Page 44 - VEWH Seasonal Watering Plan 2020-21
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 2.1 Gippsland region overview
The NSW Government is responsible for planning environmental flows in the Snowy River in consultation with the Victorian Government. The Snowy Advisory Committee was formed in 2018 and provides community and expert advice about the pattern of environmental flows to the Snowy River. The committee’s participants represent Aboriginal, local community and environmental interests, alongside NSW and Victorian government agencies.
East Gippsland CMA is a member of the Snowy Advisory Committee, and the VEWH is an observer.
How have Traditional Owners’ values and uses of waterways been considered?
The waterways of the Gippsland region are important resources for the Gunaikurnai people, with thousands of years of connection to Country evident through numerous registered Gunaikurnai cultural heritage sites. Today, water is no less important to the Gunaikurnai: access to water and being empowered to make decisions and manage natural resources including waterways and water bodies are integral to customary practices, to protecting cultural values and uses and to healing Country.
GLaWAC is the Registered Aboriginal Party for waterways managed with environmental flows in the Gippsland region, and it holds Native Title and a Recognition and Settlement Agreement over this area. GLaWAC representatives
are working closely with the West Gippsland CMA to understand and find alignment between environmental watering objectives and cultural watering objectives.
GLaWAC has been represented on the environmental flows study review panels for the Thomson and Latrobe rivers. GLaWAC together with Gunaikurnai community members are undertaking Aboriginal Waterway Assessments in the Latrobe River system, and as part of this are assessing how to document, protect and further the cultural values and uses of waterways in the Gippsland region including the Thomson, Latrobe and Macalister rivers and Lower Latrobe wetlands which receive water for the environment.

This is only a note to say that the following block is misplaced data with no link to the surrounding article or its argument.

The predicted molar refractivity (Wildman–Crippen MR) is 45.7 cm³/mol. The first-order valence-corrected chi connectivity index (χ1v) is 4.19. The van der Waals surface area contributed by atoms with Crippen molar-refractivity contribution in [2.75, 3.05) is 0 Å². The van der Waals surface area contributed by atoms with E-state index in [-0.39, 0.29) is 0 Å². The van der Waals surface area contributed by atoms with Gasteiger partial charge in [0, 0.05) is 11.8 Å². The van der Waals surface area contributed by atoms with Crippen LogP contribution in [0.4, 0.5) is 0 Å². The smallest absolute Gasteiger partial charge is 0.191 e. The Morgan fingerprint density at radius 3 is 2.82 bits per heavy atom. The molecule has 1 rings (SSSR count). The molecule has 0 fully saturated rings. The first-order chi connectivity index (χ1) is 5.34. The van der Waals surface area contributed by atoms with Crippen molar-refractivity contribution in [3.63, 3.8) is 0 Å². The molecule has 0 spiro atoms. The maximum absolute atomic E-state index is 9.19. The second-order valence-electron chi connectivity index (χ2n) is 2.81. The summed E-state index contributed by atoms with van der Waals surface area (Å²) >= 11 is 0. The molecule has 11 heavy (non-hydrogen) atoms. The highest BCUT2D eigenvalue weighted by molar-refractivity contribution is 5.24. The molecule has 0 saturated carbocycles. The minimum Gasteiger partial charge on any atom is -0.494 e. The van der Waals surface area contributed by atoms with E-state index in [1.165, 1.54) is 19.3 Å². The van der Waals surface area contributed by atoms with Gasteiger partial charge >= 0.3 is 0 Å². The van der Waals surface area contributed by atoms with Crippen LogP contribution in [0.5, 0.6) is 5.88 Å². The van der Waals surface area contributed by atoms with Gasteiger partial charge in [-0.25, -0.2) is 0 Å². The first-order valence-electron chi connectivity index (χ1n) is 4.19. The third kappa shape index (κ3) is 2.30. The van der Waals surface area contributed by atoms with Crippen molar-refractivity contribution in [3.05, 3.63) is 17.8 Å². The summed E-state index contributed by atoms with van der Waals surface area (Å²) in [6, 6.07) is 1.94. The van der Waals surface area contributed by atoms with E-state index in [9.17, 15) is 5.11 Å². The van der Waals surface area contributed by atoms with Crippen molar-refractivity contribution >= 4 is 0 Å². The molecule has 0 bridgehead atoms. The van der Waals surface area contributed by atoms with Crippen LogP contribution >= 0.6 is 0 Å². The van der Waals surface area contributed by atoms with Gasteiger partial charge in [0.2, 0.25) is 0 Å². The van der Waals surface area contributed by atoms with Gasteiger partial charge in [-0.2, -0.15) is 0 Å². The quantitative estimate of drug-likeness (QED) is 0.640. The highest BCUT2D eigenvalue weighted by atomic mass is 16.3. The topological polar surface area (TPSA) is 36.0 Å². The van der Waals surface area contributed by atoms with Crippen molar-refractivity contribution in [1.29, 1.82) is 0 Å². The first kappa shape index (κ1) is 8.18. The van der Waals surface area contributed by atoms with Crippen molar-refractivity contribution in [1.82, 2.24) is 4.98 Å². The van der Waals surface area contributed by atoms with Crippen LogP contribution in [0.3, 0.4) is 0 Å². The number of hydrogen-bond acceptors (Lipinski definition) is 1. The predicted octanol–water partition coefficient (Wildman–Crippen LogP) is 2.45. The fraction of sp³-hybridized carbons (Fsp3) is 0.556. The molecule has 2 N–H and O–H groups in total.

GLaWAC and the West Gippsland CMA have a strong working relationship and a collaborative plan to nominate priority sites and determine flows that support Gunaikurnai cultural and environmental values during 2020–21. The teams share the CMA’s Traralgon office. This proximity increases opportunities for knowledge exchange and an appreciation of the broader objectives of each organisation.
For the Thomson and Latrobe rivers, GLaWAC identified species of high cultural value that depend on water and water management that mimics nature. GLaWAC also expressed the importance of Sale Common and Dowd Morass and the need to protect the freshwater status as much as possible, and to manage invasive species that threaten native plants and animals.
 Community benefits from environmental watering
Healthy rivers and wetlands support vibrant and healthy communities. By improving the health of rivers, wetlands and floodplains, environmental flows also provide benefits to communities.
The VEWH and its program partners consider Aboriginal cultural values and uses and social and recreational values and uses of waterways when planning for environmental watering activities. Through engagement with community representatives, waterway managers aim to determine how community benefits from environmental flows can be optimised with environmental priorities for the year ahead.
Healthy waterways provide community benefits (such as providing nice places to walk or picnic and opportunities for recreational fishing). Community benefits can sometimes be enhanced by modifying environmental flows (such as timing a flow to support a community water skiing or fishing event), provided the environmental objective is not compromised.
Collaboration with Traditional Owner partners enables the VEWH and its partners to measure healthy waterways through a different lens: for instance for the Gunaikurnai, Country is connected, so achieving healthy Country means encouraging decision-making to benefit the whole system. For the Latrobe River system, that means from the source to the Gippsland Lakes, and not only what is in-stream but also the plants and animals on streamside land.
The VEWH and its partners seek to deliver these benefits throughout the water year, though opportunities can depend on the weather, climate or environmental conditions, water availability and the way the system is being operated to deliver water for other purposes.
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